• AI Code of Ethics: this must be legally enforceable and accommodate social conventions and cultural values.
  • Code for the AI Code of Ethics: AI, much like biological thought, has inherent bias. It is impossible to “code out” bias simply because one person’s bias is another person’s appropriate conduct. Therefore decisions need to be made about the training and testing of AI systems to ensure they align with organisational values.
  • Ensure Human Autonomy: akin to Asimov’s Three Laws of Robotics, as AI increasingly comes into use in the organisational behaviour space, it is critical that it does not infringe an employee’s freedom and decision making. Nor enable employees to delegate responsibility for their work and actions to AI.

By employing leaders capable of creating such a framework — because they are awake and aware to the unintended effects of AI on social well-being, data integrity and privacy, diversity, and governance — organisations seeking to transform into being AI-first are well positioned to engage in trustworthy and responsible AI use. Thereby standing the best chance of avoiding the Frankenstein complex.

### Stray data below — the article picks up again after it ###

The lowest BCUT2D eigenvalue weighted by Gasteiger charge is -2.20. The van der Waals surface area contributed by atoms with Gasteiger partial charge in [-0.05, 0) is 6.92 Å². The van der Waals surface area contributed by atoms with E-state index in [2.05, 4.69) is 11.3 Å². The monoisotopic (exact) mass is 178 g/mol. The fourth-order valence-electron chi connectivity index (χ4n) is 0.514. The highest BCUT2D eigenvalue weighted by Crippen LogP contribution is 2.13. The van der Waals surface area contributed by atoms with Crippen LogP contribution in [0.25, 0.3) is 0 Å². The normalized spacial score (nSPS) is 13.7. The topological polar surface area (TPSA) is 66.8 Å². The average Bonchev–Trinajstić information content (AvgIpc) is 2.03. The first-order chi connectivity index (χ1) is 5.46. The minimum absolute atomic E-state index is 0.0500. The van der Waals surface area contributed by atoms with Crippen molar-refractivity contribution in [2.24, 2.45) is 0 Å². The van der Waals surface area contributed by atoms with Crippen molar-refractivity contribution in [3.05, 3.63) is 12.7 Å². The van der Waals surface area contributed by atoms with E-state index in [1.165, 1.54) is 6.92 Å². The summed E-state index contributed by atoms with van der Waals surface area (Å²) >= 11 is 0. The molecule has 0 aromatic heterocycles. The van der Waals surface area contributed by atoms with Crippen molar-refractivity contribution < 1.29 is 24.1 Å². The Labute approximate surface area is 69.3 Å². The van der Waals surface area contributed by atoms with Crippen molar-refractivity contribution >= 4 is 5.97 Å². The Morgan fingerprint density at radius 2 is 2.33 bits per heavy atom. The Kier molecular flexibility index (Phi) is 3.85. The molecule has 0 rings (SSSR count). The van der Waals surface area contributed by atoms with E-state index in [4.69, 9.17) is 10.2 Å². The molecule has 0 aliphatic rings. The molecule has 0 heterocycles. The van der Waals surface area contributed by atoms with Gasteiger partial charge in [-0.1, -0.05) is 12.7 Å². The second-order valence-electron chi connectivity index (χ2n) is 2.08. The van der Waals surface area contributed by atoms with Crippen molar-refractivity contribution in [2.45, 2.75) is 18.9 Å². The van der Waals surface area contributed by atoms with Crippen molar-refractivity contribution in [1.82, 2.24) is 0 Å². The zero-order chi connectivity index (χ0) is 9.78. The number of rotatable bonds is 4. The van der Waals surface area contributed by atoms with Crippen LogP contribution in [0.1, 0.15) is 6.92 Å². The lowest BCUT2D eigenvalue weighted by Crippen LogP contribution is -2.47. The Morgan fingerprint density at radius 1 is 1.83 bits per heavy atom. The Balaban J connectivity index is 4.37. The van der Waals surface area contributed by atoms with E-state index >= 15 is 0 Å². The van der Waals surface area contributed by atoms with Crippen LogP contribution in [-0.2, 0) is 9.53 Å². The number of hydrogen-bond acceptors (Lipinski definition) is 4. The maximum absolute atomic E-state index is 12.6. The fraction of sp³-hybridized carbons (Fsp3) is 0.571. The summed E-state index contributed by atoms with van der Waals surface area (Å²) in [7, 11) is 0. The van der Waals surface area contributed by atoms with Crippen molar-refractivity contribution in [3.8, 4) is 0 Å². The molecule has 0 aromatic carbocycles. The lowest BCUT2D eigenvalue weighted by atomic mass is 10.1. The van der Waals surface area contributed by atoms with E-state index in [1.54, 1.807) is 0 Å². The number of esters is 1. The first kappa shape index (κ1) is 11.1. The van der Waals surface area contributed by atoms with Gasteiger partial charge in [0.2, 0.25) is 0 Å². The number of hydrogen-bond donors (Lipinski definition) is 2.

Good night, and good luck.

Photo by Steve Johnson on Unsplash.

Further Reading

Dordevic, M (2022) How Artificial Intelligence Can Improve Organizational Decision Making. Retrieved August 4, 2023, from https://www.forbes.com/sites/forbestechcouncil/2022/08/23/how-artificial-intelligence-can-improve-organizational-decision-making/

Jules, C (2022) Building better organizations : How to fuel growth and lead in a digital era, Oakland, California: Berrett-Koehler Publishers, Inc.

Kim-Schmid, J, and Raveendhran, R (2022, October 13) Where AI can—and can’t—help talent management. Harvard Business Review. Retrieved from https://hbr.org/2022/10/where-ai-can-and-cant-help-talent-management